the beards of the ancients -- 9/20/16

Today's selection -- from One Thousand Beards by Allan Peterkin. Beards of the ancient Egyptians, Greeks, and Romans:

"We know the most about the Egyptians, as they fastidiously recorded their habits on papyrus and in tombs. For them, removing body hair was essential as it was seen as base and bestial, but they nonetheless embraced the beard as a status symbol. The beards of kings were usually square-shaped and grew the longest (bigger was better), but were also braided, painted, dusted with gold, oiled, and perfumed. An upward pointed curl on the end was reserved for gods, though pharaohs after death became gods and were thus afforded the same flip. Later on, for special occasions like the flooding of the Nile, both kings and queens enjoyed wearing lavish fake beards made of gold and silver called pastiches, which were strapped behind the ears like a Halloween mask. Queen Hatshepsut (circa 1480 BC) wore a dazzling plaited variant which left no doubt as to who was boss. Never again would bearded ladies command so much respect. Slaves of course were clean-shaven, so as to be readily identified -- a good example of the presence or absence of facial hair being an immediate signifier of stature and status, a much-recurring theme over time. ...

Bust of Marcus Aurelius

"In contrast to the Egyptians, the Greeks were generally hairy and bearded until the rise of Alexander the Great (356-323 BC), who initi­ated a longstanding clean-cut trend when he instruct­ed his soldiers to remove all traces of the beard because of its potential to be grabbed in hand-to­-hand combat.

"Despite this reasonable (or unreasonable) pre­sumption, which probably had more to do with [Alexander]'s vanity than anything else, we now mostly associate the Greeks with their fine beards -- from Zeus and his god-cronies to those philosophers who sat under olive trees, stroking their beards and pon­dering life. Socrates was known as the 'bearded mas­ter,' which subjected him to much ribbing in Aristophanes' Clouds. Hair had tremendous significance for the ancient Greeks, particu­larly after death. It was cut, torn, or burned by grieving relatives, and the locks of the dead were hung on the door by stricken mourners. ... Generally, Greek slaves were the only shorn baldies, once again to conve­niently indicate servitude and to prevent escape. Upper-class Greek boys did not cut their hair until their beards started to grow, at which point it was cut and sacrificed to Apollo, Greek men competed fiendishly over the coif and elegance of their beards -- whoever had the most skilled trim-servant was victor. ...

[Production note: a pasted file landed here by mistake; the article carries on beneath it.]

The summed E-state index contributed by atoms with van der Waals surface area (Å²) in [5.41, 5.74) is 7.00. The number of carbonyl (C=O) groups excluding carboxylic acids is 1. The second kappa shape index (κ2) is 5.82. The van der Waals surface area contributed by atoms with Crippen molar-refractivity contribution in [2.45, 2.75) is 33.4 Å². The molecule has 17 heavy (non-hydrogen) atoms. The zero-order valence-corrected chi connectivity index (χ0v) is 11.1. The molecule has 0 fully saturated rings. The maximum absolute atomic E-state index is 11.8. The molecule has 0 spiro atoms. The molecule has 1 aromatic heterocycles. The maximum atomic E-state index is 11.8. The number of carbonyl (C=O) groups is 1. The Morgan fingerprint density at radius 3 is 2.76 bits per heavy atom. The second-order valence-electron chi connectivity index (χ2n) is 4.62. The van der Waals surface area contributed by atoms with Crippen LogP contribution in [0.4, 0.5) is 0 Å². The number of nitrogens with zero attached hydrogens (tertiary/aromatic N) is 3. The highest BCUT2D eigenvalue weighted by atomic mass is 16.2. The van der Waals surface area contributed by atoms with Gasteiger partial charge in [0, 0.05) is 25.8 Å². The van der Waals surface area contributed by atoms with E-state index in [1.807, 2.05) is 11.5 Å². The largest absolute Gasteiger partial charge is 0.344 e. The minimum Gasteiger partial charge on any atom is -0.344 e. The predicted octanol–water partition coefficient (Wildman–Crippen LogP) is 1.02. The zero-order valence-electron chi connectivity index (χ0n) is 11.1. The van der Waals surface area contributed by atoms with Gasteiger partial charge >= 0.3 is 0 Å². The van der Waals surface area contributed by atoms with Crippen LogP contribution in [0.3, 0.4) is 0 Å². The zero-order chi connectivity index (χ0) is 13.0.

A recent beard.
Courtesy of the editor's wife)

"Early Romans were also a hairy lot, though they issued repeated statements that their beard styles were less 'effeminate' than the Greeks. ... Young Romans would let their fuzz-beards grow until they reached the age of majority, at which point they would shave it off and consecrate it to the gods. Emperor Nero ... plac[ed] his whiskers in a gold box encrusted with pearls. As in many societies, Romans in mourning would let the beard grow wild and unruly. ... The Romans also knew a thing or two about shaving, as they were the first to use warm water, shaving cream (which was oily), and the straight razor. Tarquin, who built the Roman sewer (Cloaca Maxima), apparently thought beards unsanitary and is credited with bring­ing the first razor to Rome. The upper classes had their own in-house shave-slaves, but barber shops ready to serve the populace sprouted everywhere. As is still the case, they were the hub for gossip, socializing, and getting the latest gladiator scores. Scipio Africanus is thought to be the first Roman to shave on a daily basis, but he did this obsessively, not once, but three times per day. If we survey the habits of various emperors, we find that Caligula would often wear a faux beard made of gold for special occasions. Hadrian, Antonius Pius, and Marcus Aurelius all sported formidable full beards, while Emperor Julian apparently grew one as a symbolic repudiation of Christianity. Commodus (161-192 AD), known as the Idle Emperor, had so much time on his hands that he brought back routine shaving. He also proved the adage about devil's work, because as an uproarious joke (and a sadistic one at that), he enjoyed taking over a barber shop, pretending to be a barber, and cutting clients' noses off."


Allan Peterkin


One Thousand Beards: A Cultural History of Facial Hair


Arsenal Pulp Press


Copyright 2001 by Allan Peterkin


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